Barbie is a highly intelligent and affectionate child. She knows her colors, sleeps in her own bedroom and curls up at night with her head in her mother's lap.
But she eats like a pig.
She is one — a potbellied pig, that is. Barbie is one of the hundreds of thousands of such domesticated animals that live "the life of Riley." Or Wilbur, Babe and Porky.
In the wild, hogs carry a host of diseases and parasites, including cholera, tuberculosis, salmonella and anthrax, according to wildlife ecologists at the University of Florida.
But breeders maintain that, if properly immunized, domesticated pigs pose no threat to humans.
"They are a wonderful pet for people with the patience of Job," said Janie Finck of the North American Potbellied Pig Association. "They like to be part of the family. But you have to keep them occupied. They won't go in the corner and sleep all day like a dog or cat. And they can be destructive."
That is why many municipalities, like New York City, ban such pets. But animal control officers have turned a blind eye to one couple who raise a housebroken porker alongside their two children.
"There are a variety of animals that are prohibited in New York City for health and safety reasons, including pigs," New York's Department of Health said in a prepared statement. "In situations where families have animals that could potentially pose a risk, the health department works with them to relocate the animal to a suitable home outside the city."
But so far, health officials have not received any complaints on the live-in pig in New York, and they say health risks are "not much more than a cat or dog."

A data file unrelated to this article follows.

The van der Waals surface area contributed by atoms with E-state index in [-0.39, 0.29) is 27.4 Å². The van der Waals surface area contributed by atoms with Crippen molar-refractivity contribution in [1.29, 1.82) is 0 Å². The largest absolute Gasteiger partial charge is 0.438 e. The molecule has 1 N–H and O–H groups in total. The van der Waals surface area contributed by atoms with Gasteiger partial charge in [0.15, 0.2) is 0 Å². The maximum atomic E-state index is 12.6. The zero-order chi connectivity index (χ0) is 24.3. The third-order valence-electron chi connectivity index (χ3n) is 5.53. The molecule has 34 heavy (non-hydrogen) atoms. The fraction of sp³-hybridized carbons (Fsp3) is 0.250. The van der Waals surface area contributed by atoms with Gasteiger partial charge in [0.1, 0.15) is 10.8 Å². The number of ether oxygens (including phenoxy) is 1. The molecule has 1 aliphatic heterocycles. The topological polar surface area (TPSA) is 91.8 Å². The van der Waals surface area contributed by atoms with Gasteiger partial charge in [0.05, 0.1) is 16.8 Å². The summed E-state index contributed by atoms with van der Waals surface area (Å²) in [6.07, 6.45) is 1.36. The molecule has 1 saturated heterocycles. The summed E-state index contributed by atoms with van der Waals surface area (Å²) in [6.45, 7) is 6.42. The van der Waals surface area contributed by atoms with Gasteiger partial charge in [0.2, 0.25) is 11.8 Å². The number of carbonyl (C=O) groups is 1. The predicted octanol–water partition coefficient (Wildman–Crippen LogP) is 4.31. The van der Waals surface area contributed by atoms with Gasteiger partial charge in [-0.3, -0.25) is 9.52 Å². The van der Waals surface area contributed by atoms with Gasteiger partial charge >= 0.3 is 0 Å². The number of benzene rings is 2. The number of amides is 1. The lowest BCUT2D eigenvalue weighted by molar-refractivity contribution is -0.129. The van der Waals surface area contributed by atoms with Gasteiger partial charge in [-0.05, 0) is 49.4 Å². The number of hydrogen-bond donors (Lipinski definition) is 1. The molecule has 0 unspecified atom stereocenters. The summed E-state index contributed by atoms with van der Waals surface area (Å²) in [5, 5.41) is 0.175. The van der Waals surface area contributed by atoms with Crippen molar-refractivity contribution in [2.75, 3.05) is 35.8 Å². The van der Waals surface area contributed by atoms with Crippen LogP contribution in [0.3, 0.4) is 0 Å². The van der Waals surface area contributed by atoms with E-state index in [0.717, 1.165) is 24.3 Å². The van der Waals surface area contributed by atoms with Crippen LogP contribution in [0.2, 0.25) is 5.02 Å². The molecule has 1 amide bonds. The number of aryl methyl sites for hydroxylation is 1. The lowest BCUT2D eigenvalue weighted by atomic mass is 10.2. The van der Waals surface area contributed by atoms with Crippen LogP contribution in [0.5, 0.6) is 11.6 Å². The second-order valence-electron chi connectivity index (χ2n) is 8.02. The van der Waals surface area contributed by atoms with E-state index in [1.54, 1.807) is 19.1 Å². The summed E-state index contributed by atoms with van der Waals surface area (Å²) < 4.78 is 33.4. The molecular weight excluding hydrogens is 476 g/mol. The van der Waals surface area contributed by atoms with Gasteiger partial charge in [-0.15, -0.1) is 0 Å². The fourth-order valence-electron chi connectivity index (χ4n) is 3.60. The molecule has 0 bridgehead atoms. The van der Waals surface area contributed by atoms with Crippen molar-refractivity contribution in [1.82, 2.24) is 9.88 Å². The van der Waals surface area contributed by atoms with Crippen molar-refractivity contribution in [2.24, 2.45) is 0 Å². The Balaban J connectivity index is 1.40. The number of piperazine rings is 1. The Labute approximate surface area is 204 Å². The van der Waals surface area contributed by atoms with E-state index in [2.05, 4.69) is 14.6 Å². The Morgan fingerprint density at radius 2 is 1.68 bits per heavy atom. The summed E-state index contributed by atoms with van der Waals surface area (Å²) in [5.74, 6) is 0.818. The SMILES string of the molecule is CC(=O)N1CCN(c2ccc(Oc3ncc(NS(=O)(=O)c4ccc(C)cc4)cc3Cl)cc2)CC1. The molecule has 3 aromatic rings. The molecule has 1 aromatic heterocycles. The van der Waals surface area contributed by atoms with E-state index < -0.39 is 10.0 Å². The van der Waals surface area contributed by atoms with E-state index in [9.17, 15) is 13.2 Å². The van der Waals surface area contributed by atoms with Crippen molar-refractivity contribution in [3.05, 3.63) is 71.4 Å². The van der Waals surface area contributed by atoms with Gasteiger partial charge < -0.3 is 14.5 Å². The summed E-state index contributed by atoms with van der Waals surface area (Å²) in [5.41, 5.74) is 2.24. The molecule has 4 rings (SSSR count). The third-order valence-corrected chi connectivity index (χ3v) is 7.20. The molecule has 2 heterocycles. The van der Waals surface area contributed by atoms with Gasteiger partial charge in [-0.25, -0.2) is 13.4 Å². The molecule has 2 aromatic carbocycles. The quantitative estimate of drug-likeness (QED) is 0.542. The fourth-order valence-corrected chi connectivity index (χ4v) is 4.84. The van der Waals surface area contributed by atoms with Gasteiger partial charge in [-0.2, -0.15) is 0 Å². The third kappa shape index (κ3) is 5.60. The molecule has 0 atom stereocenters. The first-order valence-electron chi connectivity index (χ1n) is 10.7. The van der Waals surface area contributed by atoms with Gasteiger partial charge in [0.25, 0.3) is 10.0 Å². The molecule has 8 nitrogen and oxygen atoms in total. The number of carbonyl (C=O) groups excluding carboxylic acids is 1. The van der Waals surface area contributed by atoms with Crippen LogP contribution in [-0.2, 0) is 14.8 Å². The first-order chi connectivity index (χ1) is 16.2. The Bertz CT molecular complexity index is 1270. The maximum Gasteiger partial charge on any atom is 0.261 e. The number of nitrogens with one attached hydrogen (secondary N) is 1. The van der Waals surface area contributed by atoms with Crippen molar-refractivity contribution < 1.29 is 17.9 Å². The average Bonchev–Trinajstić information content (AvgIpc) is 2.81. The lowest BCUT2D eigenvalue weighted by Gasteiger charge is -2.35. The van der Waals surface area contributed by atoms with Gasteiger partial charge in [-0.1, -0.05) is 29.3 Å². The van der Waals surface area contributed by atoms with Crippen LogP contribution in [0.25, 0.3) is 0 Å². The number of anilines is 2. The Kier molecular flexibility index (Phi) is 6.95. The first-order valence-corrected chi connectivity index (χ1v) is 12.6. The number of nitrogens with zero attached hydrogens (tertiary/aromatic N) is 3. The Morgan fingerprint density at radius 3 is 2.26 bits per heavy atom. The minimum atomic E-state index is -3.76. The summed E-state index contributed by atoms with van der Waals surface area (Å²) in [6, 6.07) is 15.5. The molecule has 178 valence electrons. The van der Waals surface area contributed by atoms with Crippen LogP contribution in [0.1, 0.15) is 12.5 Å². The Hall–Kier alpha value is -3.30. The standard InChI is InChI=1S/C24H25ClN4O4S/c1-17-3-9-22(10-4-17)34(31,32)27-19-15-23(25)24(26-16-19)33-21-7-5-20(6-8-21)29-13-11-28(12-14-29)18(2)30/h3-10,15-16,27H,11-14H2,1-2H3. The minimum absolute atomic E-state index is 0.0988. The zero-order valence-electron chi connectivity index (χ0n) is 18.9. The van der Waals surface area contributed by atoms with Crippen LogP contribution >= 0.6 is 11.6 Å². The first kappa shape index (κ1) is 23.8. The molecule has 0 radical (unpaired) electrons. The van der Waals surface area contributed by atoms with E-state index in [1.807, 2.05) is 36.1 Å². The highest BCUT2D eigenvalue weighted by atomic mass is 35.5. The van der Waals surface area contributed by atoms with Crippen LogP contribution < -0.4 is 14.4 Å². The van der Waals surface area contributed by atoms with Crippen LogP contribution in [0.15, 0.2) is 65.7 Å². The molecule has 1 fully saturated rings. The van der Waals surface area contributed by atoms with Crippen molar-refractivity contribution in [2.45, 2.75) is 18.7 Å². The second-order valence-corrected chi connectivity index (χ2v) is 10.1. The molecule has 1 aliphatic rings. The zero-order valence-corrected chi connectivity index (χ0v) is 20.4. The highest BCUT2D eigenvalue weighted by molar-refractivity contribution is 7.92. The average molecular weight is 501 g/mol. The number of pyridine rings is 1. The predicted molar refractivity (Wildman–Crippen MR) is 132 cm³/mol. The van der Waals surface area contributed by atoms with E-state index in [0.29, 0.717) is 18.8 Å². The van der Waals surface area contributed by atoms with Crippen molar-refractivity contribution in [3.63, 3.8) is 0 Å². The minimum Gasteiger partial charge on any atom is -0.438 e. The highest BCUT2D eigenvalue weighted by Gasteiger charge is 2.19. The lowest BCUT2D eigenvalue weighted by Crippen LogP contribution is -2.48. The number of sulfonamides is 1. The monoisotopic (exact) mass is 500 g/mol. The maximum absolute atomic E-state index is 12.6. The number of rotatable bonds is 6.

Lisa and Joel Cummings of St. Albans, Queens, told the New York Post this week that their Vietnamese potbellied pig, Romeo, "runs around the house," and is "very calm and does well with the kids."
Their 200-pound oinker eats three pounds of pellets a day and is walked daily on a leash. The children love him.
Pigs — even the domesticated potbellied kind — are on a long list of pets that are prohibited from living in New York dwellings. That also includes ferrets, which are "known for their unpredictable behavior, and are prone to vicious, unprovoked attacks on humans," according to the New York City Department of Health.
"We compile this list mainly because this is a dense urban environment," said Sarah Markt, a health department spokesman. "There are some exceptions. You can keep chickens, because they are not terribly disruptive."
Bees, on the other hand, would pose their own danger, she said. Think stingers.
Animal experts say living with any large animal can pose hazards to small children, and parents should exercise caution with a swaggering tub of lard — even a domesticated pig.
"Pigs can get big and that may very well be a concern," said Carina Blackmore, the public health veterinarian for the state of Florida. "Animals can transmit disease to people, but pigs are no more dangerous than any other kind of livestock."
Pigs can carry ringworm or bacteria that cause intestinal illnesses in humans. Families with young children should practice good hand washing, according to Blackmore.
Finck, who rallied her town of Bradenton, Fla., to change ordinances, allowing pet owners to keep pigs legally, agrees that pet pigs are not for everyone, and especially not for city dwellers.
She owns four potbellied pigs, two of them living indoors.